Imagine if all the headaches that currently define our relationships with our devices disappeared, and humans and devices could finally coexist in harmony. Thanks to one company, that world will soon be at our fingertips. Which is all to say, PrimeSense is sure to be a name you need to know in 2011.
The Israel-based company’s flagship product is a microchip that hears sounds and reads real-world motions and translates them into a 3D grid that devices can process. Founded in 2005, PrimeSense gained prominence last March when Microsoft announced it would be using its sensing technology in Kinect, its 3D videogame system.
…Last month, a hardware hacking company, Adafruit, offered a $1,000 bounty to anyone who could supply open source drivers for the Kinect device and provide a video proving their code worked. When Microsoft threatened legal action against anyone daring to fiddle with its Kinect hardware, Adafruit raised the stakes to $2,000— and later $3,000.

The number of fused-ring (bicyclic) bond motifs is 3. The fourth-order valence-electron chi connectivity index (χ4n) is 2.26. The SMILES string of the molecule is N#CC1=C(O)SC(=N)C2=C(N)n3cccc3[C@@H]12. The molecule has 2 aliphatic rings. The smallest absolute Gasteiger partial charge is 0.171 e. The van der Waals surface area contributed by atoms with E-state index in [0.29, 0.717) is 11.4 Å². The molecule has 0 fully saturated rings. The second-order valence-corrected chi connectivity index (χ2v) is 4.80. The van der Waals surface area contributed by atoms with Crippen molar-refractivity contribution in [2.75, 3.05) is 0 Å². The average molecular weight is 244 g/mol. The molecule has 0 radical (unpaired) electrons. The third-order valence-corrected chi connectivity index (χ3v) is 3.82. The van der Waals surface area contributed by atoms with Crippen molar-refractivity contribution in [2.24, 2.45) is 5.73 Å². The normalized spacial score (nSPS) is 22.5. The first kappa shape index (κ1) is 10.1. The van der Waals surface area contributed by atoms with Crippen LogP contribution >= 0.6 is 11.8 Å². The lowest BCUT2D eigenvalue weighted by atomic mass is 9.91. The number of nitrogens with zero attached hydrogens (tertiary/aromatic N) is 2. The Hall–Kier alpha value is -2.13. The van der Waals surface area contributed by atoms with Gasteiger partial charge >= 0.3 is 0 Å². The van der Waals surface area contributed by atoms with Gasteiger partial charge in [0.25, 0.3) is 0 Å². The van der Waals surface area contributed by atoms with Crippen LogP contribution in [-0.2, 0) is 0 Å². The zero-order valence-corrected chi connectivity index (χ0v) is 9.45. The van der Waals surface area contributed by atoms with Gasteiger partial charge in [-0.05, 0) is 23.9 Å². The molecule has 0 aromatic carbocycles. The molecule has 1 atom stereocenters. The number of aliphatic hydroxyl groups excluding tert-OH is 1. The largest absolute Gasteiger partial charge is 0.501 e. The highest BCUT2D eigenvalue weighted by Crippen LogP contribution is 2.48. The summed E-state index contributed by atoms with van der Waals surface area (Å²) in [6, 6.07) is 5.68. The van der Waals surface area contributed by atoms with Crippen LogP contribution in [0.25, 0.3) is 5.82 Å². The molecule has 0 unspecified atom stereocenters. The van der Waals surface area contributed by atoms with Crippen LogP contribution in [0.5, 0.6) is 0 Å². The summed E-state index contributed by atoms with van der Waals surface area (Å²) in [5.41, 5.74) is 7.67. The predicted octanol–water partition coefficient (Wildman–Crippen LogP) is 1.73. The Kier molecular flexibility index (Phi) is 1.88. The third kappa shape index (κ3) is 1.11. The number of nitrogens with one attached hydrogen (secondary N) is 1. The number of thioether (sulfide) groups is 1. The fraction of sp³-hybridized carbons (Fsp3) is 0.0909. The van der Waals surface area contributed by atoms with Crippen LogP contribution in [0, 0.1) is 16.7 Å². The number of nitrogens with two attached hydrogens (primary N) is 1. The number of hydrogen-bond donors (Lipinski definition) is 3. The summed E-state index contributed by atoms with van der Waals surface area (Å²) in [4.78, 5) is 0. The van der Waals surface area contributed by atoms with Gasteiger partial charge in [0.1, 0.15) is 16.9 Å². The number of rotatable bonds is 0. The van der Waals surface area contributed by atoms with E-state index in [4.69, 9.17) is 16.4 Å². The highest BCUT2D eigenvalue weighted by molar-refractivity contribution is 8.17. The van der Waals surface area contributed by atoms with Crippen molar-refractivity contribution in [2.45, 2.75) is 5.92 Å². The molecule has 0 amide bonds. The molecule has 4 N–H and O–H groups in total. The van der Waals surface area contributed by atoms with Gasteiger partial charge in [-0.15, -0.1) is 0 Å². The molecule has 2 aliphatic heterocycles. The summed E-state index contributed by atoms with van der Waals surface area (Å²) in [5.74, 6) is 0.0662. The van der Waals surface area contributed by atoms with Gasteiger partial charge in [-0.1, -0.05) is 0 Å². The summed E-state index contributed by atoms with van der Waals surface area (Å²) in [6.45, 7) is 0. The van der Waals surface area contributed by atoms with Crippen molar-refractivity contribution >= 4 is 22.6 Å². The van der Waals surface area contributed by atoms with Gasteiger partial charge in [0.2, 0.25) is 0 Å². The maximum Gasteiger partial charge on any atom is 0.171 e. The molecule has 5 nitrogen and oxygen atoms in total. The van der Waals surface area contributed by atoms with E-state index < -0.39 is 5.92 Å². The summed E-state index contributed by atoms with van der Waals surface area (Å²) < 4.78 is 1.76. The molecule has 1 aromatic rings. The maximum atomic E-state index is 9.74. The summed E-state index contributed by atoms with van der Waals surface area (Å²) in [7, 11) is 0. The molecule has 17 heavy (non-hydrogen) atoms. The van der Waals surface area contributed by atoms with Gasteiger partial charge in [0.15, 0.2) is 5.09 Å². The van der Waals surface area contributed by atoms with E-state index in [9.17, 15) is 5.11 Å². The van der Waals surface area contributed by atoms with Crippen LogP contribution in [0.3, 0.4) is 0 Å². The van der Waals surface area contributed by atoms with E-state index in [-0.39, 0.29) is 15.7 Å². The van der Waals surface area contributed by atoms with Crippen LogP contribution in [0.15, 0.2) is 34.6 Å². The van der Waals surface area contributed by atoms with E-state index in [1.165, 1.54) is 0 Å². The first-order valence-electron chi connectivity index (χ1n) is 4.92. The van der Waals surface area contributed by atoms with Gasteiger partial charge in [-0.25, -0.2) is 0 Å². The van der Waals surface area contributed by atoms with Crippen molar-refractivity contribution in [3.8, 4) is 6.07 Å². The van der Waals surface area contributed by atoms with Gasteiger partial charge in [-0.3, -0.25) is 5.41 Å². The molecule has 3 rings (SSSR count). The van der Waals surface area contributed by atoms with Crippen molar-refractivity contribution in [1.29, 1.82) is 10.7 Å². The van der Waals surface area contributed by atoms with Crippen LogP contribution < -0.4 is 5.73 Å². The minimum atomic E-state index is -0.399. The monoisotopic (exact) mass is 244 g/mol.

Just a week later, Adafruit had coined a winner and the OpenKinect community was born. Now using the open source code, enterprising hackers have jerry-rigged everything from virtual piano keyboards that let users play the piano anywhere, to an application for 3D drawings and digital puppeteering.